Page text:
Tomatoes, the simple fruit with a thousand beneficial properties.
Rich in antioxidants, it helps cardiovascular health, the waistline, eyesight and is counted among the foods that are potentially anti-cancer.
Tomatoes are one of the most typical foods of the Mediterranean diet.
Raw or cooked, used in a thousand recipes, they are almost never missing from our tables.
Summer is the best time to enjoy them raw, while during the colder months we can take advantage of the benefits of tomato preserves.
Cooking brings out some of the beneficial properties of tomatoes.
Tomatoes, thanks to their qualities, bring numerous benefits to the body. To paraphrase an old proverb, we could say that ‘a tomato a day keeps the doctor away’.
Botanically speaking, tomatoes are a fruit in the truest sense of the word and are considered one of the symbolic vegetables of the summer season, when they reach full maturity. The summer months are a great time to get the family together and try your hand at making homemade tomato sauce so that you’ll have some in your pantry for the rest of the year. Find out about the benefits and calories of tomatoes.
Tomatoes can also be dried and preserved in oil. That’s why it would be a good idea to consume more of them (unless you have an allergy to them and also watch out for a nickel allergy in some cases).
The benefits of tomatoes:
Tomatoes are a fruit rich in water, vitamins and minerals, but low in calories. Even those on a calorie-restricted diet can usually eat tomatoes without any problems, as 100 grams of fresh tomatoes provide only 18 calories. We take advantage of fresh tomatoes when they are in season to enrich our diet with these precious vegetables.
Benefits for the heart
Consumption of tomatoes is linked to a 29% reduced risk of heart disease. Tomatoes, provided they are organically grown, are considered to be a natural medicine for the prevention of heart disease and more.
Vitamin C content
Tomatoes are rich in vitamin C, an element considered essential for the proper functioning of our immune system, which the body should therefore take on a daily basis in order to protect itself from disease. The WHO states that the daily intake of vitamin C should be 45 mg. 100 g of ripe tomatoes contain 25 mg, while 100 g of tomato paste contains 43 mg. (Source)
Lycopene, a powerful antioxidant, is considered a highly protective food for our bodies against degenerative diseases linked to the ageing process. Lycopene protects us from genetic damage and the resulting diseases. The lycopene content of tomatoes is 11 mg/100 g in the flesh and 54 mg/100 g in the skin. (Source )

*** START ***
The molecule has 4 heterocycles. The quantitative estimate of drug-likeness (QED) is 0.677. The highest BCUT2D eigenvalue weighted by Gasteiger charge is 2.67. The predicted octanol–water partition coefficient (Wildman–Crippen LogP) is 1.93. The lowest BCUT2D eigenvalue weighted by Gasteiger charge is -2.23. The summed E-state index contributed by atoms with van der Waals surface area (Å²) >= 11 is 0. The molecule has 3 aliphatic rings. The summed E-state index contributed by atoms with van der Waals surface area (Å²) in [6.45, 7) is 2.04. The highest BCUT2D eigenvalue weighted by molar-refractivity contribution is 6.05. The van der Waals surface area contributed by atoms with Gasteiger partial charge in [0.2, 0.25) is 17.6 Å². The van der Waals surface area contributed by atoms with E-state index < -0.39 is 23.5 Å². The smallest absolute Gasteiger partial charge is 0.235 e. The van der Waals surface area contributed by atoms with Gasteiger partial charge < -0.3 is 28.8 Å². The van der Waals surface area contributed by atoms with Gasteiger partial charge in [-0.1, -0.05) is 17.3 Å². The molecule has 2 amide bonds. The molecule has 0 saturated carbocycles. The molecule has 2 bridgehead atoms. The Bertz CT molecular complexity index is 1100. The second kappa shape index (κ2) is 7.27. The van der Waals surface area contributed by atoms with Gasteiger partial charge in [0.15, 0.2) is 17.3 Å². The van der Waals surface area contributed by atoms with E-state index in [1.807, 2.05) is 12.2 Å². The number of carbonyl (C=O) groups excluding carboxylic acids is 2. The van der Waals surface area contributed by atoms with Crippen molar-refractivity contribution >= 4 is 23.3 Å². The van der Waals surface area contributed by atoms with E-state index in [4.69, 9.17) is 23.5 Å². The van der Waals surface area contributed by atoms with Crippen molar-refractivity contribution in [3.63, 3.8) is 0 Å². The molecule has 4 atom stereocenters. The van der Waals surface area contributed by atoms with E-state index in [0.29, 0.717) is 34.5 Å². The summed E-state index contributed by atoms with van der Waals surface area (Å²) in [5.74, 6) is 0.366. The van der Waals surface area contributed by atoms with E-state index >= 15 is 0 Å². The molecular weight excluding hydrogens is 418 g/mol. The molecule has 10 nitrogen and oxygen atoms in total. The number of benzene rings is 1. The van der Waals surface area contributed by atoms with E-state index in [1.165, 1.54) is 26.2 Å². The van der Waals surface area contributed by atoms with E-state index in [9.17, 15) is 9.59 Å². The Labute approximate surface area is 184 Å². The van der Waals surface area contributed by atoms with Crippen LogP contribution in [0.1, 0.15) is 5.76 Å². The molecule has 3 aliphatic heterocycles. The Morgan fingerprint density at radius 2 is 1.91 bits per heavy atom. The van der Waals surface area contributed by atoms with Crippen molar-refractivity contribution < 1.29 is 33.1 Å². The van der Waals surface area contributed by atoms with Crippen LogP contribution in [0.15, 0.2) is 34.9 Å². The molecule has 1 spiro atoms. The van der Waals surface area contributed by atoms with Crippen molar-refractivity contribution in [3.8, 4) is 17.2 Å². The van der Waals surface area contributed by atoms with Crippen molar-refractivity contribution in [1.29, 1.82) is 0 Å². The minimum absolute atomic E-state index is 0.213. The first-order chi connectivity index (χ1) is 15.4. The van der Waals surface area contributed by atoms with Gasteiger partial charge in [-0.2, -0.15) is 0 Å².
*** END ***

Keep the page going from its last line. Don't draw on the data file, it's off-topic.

The key nutrients contained in tomatoes, including the aforementioned lycopene, give them proven cancer-preventive properties, particularly for colon and prostate cancers.
The consumption of tomatoes can be considered suitable for all those who need to undertake a slimming diet. They are said to help the body lose weight. This is because tomatoes are said to stimulate the production of the amino acid carnitine, which is used by the body to convert lipids into energy.
Prevention of osteoporosis
According to some experts, a lack of lycopene during the menopause can lead to osteoporosis. It is therefore advisable to consume foods rich in lycopene at any age as a preventive measure (unless individual contraindications apply). In addition to tomatoes, lycopene is contained in foods such as watermelons, persimmons and grapefruits.
Tomatoes are considered to be a food that helps the body keep cholesterol levels in the blood under control. Consumption of tomatoes is therefore considered suitable for those who have this need. Other foods that can help lower cholesterol are oats and spinach.
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Tomatoes are good for the eyes and eyesight, which they are able to protect due to their beta-carotene and lutein content, which can repair them from degenerative diseases. Broccoli, aubergines, pumpkins and courgettes are other foods that are particularly recommended for protecting the eyes and vision.
Tomatoes are able to promote good bowel function due to their content of plant fibres, such as hemicellulose and cellulose, which are particularly present in its skin. This is why the consumption of tomatoes is often recommended for those who suffer from constipation and a sluggish bowel.
Because of its high water content, tomatoes can stimulate diuresis, especially when eaten fresh and raw, without the addition of salt. Other typical summer foods that can help purify the body by eliminating excess fluids are watermelons, melons and cucumbers.
Contraindications of tomatoes
Like all foods, however, tomatoes have some drawbacks.
They are rich in solanine, a substance which, if consumed in large quantities, is harmful to the body. It should be noted, however, that the solanine content is inversely proportional to the degree of ripeness. Naturally ripened tomatoes in season contain less solanine than tomatoes out of season.
Tomatoes are also rich in histamine, a substance that can cause allergic or pseudo-allergic reactions, even severe ones, in predisposed individuals.
Tomatoes can cause heartburn and are contraindicated in cases of gastric irritation, gastroesophageal reflux and other disorders of the gastrointestinal system where the intake of acidic foods is not recommended.
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